Juno where I’ll be next week?
…at the launch of NASA’s Juno spacecraft, that’s where! 🙂
NASA is holding yet another Tweetup event at Kennedy Space Center next week, focusing on the launch of the long-awaited Juno mission to Jupiter. Even before I left for the Tweetup for the Atlantis flight I had put my name in the hat for the Juno event, and although I was put on a waiting list initially, I ended up getting onto the list some days afterward! So this will be two major launches in less than a month for me. Unbelievable.
I can’t wait!
I wasn’t sure if I was going to go, admittedly, because I had just gone for the big event with the Atlantis launch, but since Juno really applies to the theme of my site I felt I would be amiss to not attend if I had the opportunity. Plus I think there’s a different feel here… where Atlantis was a historic event whose meaning surpassed the actual physicality of the launch itself (even though it was fantastic), this is a purely scientific venture, an exploration event of planetary proportions. Juno will be a dedicated spacecraft meant for one thing only: the study of Jupiter, our solar system’s largest and most influential planet. This isn’t a trip into orbit and back, either. We will be watching an object leave our world entirely, to head out into deep space, never to return. That’s a very different type of thing to be a part of, in my opinion.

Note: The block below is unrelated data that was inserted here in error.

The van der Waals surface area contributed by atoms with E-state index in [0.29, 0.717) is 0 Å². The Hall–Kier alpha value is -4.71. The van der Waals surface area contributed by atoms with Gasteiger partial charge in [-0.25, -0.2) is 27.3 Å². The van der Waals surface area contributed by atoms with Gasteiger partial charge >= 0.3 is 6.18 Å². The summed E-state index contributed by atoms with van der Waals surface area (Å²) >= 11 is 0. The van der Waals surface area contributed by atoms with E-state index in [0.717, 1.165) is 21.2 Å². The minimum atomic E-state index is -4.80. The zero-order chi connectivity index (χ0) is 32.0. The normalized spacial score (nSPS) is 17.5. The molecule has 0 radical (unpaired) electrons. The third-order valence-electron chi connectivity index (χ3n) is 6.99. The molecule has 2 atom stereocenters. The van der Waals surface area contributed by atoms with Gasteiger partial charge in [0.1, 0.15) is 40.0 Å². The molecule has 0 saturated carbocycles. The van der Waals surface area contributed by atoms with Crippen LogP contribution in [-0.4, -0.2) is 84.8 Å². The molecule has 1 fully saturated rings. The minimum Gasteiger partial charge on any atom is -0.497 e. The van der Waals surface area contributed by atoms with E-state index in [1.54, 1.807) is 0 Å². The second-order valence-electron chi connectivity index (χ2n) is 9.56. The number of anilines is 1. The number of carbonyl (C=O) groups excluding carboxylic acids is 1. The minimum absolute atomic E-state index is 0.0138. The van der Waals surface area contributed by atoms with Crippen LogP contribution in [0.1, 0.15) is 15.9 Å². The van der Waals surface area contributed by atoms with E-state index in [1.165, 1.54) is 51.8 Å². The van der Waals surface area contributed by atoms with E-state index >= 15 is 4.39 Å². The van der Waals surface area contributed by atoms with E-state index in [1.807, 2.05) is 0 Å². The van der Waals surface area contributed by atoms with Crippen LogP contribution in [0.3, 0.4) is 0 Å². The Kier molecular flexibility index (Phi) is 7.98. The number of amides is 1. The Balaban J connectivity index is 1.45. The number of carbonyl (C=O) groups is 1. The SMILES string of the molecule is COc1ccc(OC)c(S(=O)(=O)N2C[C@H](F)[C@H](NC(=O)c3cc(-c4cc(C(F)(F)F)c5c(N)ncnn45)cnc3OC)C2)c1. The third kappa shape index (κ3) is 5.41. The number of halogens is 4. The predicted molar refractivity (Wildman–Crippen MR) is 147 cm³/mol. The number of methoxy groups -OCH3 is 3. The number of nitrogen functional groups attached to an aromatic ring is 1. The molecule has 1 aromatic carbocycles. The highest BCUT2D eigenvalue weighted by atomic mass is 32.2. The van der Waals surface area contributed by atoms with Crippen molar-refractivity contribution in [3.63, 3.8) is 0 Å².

Plus Bill Nye (the “Science Guy”) will be there too, along with lots of mission team members from JPL and NASA. Pretty cool!
Here’s some more info about Juno:
- Spacecraft scheduled to launch between Aug. 5 and Aug. 26, 2011 (I’m hoping for the 5th!!!)
- Five-year cruise to Jupiter, arriving July 2016
- Spacecraft will orbit Jupiter for about one year (33 orbits)
- Mission ends with de-orbit into Jupiter
Launching from Earth in 2011, the Juno spacecraft will arrive at Jupiter in 2016 to study the giant planet from an elliptical, polar orbit. Juno will repeatedly dive between the planet and its intense belts of charged particle radiation, coming only 5,000 kilometers (about 3,000 miles) from the cloud tops at closest approach.
Specifically, Juno will…
- Determine how much water is in Jupiter’s atmosphere, which helps determine which planet formation theory is correct (or if new theories are needed)
- Look deep into Jupiter’s atmosphere to measure composition, temperature, cloud motions and other properties
- Map Jupiter’s magnetic and gravity fields, revealing the planet’s deep structure
- Explore and study Jupiter’s magnetosphere near the planet’s poles, especially the auroras – Jupiter’s northern and southern lights – providing new insights about how the planet’s enormous magnetic force field affects its atmosphere.
Wow. That’s a lot of stuff. So even though Juno won’t “exactly” be like Jupiter’s Cassini (not with just a year to accomplish all those things!) it will undoubtedly return tons of unprecedented images and data from its position around Jupiter. The hardest part will be waiting for it to get there!
Stay tuned to LITD and my Twitter feed (@JPMajor) next week for up-to-date news about what’s happening around the launch site – and, of course, the launch itself!